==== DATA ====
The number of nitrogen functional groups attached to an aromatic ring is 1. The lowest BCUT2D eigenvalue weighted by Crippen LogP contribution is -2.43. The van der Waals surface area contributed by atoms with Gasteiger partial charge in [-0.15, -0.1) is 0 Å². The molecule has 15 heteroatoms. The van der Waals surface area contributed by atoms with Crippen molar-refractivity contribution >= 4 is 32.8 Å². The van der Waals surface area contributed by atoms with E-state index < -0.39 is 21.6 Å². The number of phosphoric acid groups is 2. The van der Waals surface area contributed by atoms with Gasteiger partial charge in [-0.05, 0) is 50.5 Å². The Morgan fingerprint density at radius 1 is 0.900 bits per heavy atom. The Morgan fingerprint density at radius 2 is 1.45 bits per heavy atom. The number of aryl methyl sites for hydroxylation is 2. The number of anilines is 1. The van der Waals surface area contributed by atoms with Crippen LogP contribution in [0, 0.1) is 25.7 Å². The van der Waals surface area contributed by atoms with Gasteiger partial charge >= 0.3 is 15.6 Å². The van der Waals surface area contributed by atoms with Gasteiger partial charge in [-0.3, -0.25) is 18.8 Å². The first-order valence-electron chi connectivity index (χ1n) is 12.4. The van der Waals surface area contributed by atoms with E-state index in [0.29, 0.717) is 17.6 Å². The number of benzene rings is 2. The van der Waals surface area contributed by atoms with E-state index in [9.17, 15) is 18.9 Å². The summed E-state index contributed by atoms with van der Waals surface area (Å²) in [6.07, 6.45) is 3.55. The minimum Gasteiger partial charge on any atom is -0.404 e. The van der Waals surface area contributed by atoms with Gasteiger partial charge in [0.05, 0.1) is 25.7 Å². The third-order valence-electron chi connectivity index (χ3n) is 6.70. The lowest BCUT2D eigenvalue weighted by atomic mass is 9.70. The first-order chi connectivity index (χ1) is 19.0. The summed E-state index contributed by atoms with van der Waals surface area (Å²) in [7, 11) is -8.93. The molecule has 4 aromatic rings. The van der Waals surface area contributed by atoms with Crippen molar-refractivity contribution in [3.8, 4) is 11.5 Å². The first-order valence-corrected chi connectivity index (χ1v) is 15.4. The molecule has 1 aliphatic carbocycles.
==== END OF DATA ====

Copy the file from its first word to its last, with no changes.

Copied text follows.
The number of nitrogen functional groups attached to an aromatic ring is 1. The lowest BCUT2D eigenvalue weighted by Crippen LogP contribution is -2.43. The van der Waals surface area contributed by atoms with Gasteiger partial charge in [-0.15, -0.1) is 0 Å². The molecule has 15 heteroatoms. The van der Waals surface area contributed by atoms with Crippen molar-refractivity contribution >= 4 is 32.8 Å². The van der Waals surface area contributed by atoms with E-state index < -0.39 is 21.6 Å². The number of phosphoric acid groups is 2. The van der Waals surface area contributed by atoms with Gasteiger partial charge in [-0.05, 0) is 50.5 Å². The Morgan fingerprint density at radius 1 is 0.900 bits per heavy atom. The Morgan fingerprint density at radius 2 is 1.45 bits per heavy atom. The number of aryl methyl sites for hydroxylation is 2. The number of anilines is 1. The van der Waals surface area contributed by atoms with Crippen LogP contribution in [0, 0.1) is 25.7 Å². The van der Waals surface area contributed by atoms with Gasteiger partial charge >= 0.3 is 15.6 Å². The van der Waals surface area contributed by atoms with Gasteiger partial charge in [-0.3, -0.25) is 18.8 Å². The first-order valence-electron chi connectivity index (χ1n) is 12.4. The van der Waals surface area contributed by atoms with E-state index in [0.29, 0.717) is 17.6 Å². The number of benzene rings is 2. The van der Waals surface area contributed by atoms with E-state index in [9.17, 15) is 18.9 Å². The summed E-state index contributed by atoms with van der Waals surface area (Å²) in [6.07, 6.45) is 3.55. The minimum Gasteiger partial charge on any atom is -0.404 e. The van der Waals surface area contributed by atoms with Gasteiger partial charge in [0.05, 0.1) is 25.7 Å². The third-order valence-electron chi connectivity index (χ3n) is 6.70. The lowest BCUT2D eigenvalue weighted by atomic mass is 9.70. The first-order chi connectivity index (χ1) is 19.0. The summed E-state index contributed by atoms with van der Waals surface area (Å²) in [7, 11) is -8.93. The molecule has 4 aromatic rings. The van der Waals surface area contributed by atoms with Crippen molar-refractivity contribution in [3.8, 4) is 11.5 Å². The first-order valence-corrected chi connectivity index (χ1v) is 15.4. The molecule has 1 aliphatic carbocycles.